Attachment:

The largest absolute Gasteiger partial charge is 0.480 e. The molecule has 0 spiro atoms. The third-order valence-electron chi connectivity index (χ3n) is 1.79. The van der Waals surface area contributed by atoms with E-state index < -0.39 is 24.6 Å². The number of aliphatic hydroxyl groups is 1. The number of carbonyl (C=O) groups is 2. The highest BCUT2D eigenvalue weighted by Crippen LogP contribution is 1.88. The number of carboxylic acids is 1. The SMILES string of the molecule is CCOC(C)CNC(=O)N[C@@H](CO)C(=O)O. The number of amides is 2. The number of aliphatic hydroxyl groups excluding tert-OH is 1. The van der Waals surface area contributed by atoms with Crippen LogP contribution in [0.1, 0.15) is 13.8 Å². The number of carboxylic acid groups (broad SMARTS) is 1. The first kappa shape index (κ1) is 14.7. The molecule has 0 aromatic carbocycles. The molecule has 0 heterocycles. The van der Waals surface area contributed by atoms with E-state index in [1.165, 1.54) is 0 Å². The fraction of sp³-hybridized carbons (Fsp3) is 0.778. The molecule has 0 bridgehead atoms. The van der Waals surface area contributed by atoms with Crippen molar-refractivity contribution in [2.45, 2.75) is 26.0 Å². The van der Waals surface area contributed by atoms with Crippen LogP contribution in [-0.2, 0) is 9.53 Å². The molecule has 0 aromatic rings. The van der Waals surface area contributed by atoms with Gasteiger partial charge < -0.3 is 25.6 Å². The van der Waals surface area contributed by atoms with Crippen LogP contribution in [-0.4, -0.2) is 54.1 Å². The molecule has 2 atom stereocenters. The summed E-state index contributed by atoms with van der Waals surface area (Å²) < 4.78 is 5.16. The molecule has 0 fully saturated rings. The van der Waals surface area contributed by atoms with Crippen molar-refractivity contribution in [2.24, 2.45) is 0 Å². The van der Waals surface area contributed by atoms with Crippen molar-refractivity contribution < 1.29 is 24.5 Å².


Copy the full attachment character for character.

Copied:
The largest absolute Gasteiger partial charge is 0.480 e. The molecule has 0 spiro atoms. The third-order valence-electron chi connectivity index (χ3n) is 1.79. The van der Waals surface area contributed by atoms with E-state index < -0.39 is 24.6 Å². The number of aliphatic hydroxyl groups is 1. The number of carbonyl (C=O) groups is 2. The highest BCUT2D eigenvalue weighted by Crippen LogP contribution is 1.88. The number of carboxylic acids is 1. The SMILES string of the molecule is CCOC(C)CNC(=O)N[C@@H](CO)C(=O)O. The number of amides is 2. The number of aliphatic hydroxyl groups excluding tert-OH is 1. The van der Waals surface area contributed by atoms with Crippen LogP contribution in [0.1, 0.15) is 13.8 Å². The number of carboxylic acid groups (broad SMARTS) is 1. The first kappa shape index (κ1) is 14.7. The molecule has 0 aromatic carbocycles. The molecule has 0 heterocycles. The van der Waals surface area contributed by atoms with E-state index in [1.165, 1.54) is 0 Å². The fraction of sp³-hybridized carbons (Fsp3) is 0.778. The molecule has 0 bridgehead atoms. The van der Waals surface area contributed by atoms with Crippen molar-refractivity contribution in [2.45, 2.75) is 26.0 Å². The van der Waals surface area contributed by atoms with Crippen LogP contribution in [-0.2, 0) is 9.53 Å². The molecule has 0 aromatic rings. The van der Waals surface area contributed by atoms with Gasteiger partial charge < -0.3 is 25.6 Å². The van der Waals surface area contributed by atoms with Crippen LogP contribution in [-0.4, -0.2) is 54.1 Å². The molecule has 2 atom stereocenters. The summed E-state index contributed by atoms with van der Waals surface area (Å²) < 4.78 is 5.16. The molecule has 0 fully saturated rings. The van der Waals surface area contributed by atoms with Crippen molar-refractivity contribution in [2.24, 2.45) is 0 Å². The van der Waals surface area contributed by atoms with Crippen molar-refractivity contribution < 1.29 is 24.5 Å².